Hung the hat on a peg.
Hang a door.
Hang a room with curtains.
Hang one's head in sorrow.
An example of to hang is attaching a painting to a wall.
An example of to hang is a suspended trapeze performer.
Everything hangs on the committee's decision.
At the next intersection, hang a right.
Rain clouds hanging low over the corn fields.
A student who hangs on the professor's every word.
His future hung in the balance.
A dress that hangs well.
The threat hanging over us.
Time hung heavy on my hands.
The power surge caused my computer to hang, so I had to reboot it.
Finally got the hang of it.
To hang a door on its hinges.
To hang a room with pictures and drapes.
The culprits were hanged from the nearest tree.
Are you busy, or can you hang with me?
I didn't see anything, officer. I was just hanging.
The computer has hung again. Not even pressing <Ctrl>+<Alt>+<Del> works.
When I push this button the program hangs.
The program has a bug that can hang the system.
If you move there, you'll hang your queen rook.
In this standard opening position White has to be careful because the pawn on e4 hangs.
This skirt has a nice hang.
- To be concerned or anxious:.I don't give a hang what you do.
- To delay:.
- To be slow in firing, as a gun.
- To persevere despite difficulties; persist:.She hung in there despite pressure to resign.
- To give up; quit.
- To stay calm or relaxed.
- To settle oneself; take up residence:.Hung my hat in Chicago.
- To hold firmly; keep fast:.Hang on to your money.
- To leave (someone) in a difficult situation, especially in taking blame for a failure or an act of wrongdoing.
- To remain firmly resolved:.
- To be completely relaxed.
- To be completely candid.
- To learn (or have) the knack of.
- To understand the significance or idea of.
- To turn to the left (or right), as in driving a car.
- To cluster around.
- To loiter or linger around.
- To associate or socialize with.Don't hang around those kids!.
- To associate or socialize with.
- To be reluctant to advance, as from timidity or shyness.
- To be slow in firing.
- To be slow in doing something.
- To be unsettled or undecided.
- To ride a surfboard with the toes of one (or both) feet draped over the front edge of the board.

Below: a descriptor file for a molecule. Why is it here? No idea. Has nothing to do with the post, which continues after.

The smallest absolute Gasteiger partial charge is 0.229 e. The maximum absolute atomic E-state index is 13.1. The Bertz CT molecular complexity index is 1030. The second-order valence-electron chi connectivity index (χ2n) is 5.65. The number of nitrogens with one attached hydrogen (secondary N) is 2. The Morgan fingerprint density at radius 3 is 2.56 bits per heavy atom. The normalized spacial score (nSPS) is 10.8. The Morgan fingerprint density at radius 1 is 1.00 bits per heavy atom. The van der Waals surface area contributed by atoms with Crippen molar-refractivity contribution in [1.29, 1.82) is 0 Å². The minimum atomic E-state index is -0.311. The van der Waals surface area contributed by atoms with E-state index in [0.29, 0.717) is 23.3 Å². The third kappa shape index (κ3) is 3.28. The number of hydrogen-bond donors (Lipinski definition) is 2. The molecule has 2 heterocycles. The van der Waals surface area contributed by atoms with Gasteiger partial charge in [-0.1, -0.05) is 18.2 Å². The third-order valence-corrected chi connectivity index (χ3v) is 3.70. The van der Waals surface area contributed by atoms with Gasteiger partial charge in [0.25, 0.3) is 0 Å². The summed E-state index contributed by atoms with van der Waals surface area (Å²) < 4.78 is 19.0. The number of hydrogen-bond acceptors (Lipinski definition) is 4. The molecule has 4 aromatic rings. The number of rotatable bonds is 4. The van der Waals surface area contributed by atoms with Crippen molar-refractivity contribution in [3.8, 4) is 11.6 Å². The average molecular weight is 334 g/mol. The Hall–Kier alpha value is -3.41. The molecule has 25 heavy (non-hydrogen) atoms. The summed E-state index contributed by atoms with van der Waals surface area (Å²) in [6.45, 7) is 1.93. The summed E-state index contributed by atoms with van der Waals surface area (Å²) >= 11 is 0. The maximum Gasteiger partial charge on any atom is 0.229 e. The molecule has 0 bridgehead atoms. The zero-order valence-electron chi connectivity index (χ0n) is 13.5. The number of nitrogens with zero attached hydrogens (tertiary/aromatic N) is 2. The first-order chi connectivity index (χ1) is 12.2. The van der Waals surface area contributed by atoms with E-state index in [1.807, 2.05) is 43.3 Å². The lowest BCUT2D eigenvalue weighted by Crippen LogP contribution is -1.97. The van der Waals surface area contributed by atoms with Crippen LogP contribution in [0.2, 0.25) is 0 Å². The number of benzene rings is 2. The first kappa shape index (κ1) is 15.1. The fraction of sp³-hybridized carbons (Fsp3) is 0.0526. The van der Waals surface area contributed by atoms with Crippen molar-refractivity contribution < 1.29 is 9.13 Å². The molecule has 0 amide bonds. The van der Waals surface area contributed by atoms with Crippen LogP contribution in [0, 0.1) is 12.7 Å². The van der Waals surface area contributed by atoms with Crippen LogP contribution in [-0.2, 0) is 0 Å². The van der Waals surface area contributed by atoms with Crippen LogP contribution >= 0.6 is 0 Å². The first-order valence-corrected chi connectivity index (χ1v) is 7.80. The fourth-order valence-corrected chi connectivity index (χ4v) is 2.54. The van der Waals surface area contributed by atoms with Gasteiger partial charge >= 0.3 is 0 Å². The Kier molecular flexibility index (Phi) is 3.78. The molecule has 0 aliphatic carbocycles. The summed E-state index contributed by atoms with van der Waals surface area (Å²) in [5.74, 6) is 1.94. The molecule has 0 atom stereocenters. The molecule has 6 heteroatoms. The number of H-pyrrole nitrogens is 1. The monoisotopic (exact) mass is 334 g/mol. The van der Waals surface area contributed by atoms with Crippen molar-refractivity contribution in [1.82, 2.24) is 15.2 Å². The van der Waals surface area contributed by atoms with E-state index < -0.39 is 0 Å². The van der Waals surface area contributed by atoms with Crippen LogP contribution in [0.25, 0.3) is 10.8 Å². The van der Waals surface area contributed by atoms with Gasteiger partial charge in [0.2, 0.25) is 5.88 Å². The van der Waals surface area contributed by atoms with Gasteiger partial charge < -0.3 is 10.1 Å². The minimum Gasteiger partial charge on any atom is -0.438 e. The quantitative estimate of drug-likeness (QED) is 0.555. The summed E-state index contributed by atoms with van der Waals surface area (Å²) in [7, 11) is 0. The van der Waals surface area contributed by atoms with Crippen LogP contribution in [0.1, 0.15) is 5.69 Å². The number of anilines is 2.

- To hold steadfast; persevere.
- To hell with it! damn it!.
- To retire or quit.
- To be relaxed, easygoing, etc.
- To keep hold.
- To hold steadfast; persevere.
- To depend on; be contingent on.
- To listen attentively to.To hang on a speaker's every word.
- To hit with a blow.
- To go on a drunken spree.
- To lean out.
- To display, as by suspending.
- To loiter; idle.
- To project over; overhang.
- To loom over; threaten.
- To be left from a previous time or state.
- To stick or remain together.
- To make sense in a coherent way.
- To take a firm or defiant stand; be inflexible.
- To put on a hanger, hook, etc., esp. in the proper place.
- To put a telephone receiver or handset back in place in ending a call.
- To delay or suspend the progress of.Cars that are hung up in traffic.
- To end abruptly and rudely a telephone or cell-phone conversation with someone.
- To go all the way; be uninhibited.
- To not care the least bit about.
Idioms and Phrasal Verbs
Origin of hang
- Middle English hongen from Old English hangian to be suspended and from hōn to hang konk- in Indo-European roots
From American Heritage Dictionary of the English Language, 5th Edition
- A fusion of Old English hōn (“to hang, be hanging”) [intrans.] and hangian (“to hang, cause to hang”) [trans.]; also probably influenced by Old Norse hengja (“suspend”) and hanga (“be suspended”); all from Proto-Germanic *hanhaną (compare Dutch hangen, German hängen), from Proto-Indo-European *keng- (“to waver, be in suspense”) (compare Gothic (hāhan), Hittite gang- (“to hang”), Sanskrit [script?] (sankate, “wavers”), Latin cunctari (“to delay”)) and Albanian çengë (“a hook”).
- From hang sangwich, Irish colloquial pronunciation of ham sandwich.
- From Alemannic German Hang (“hand”)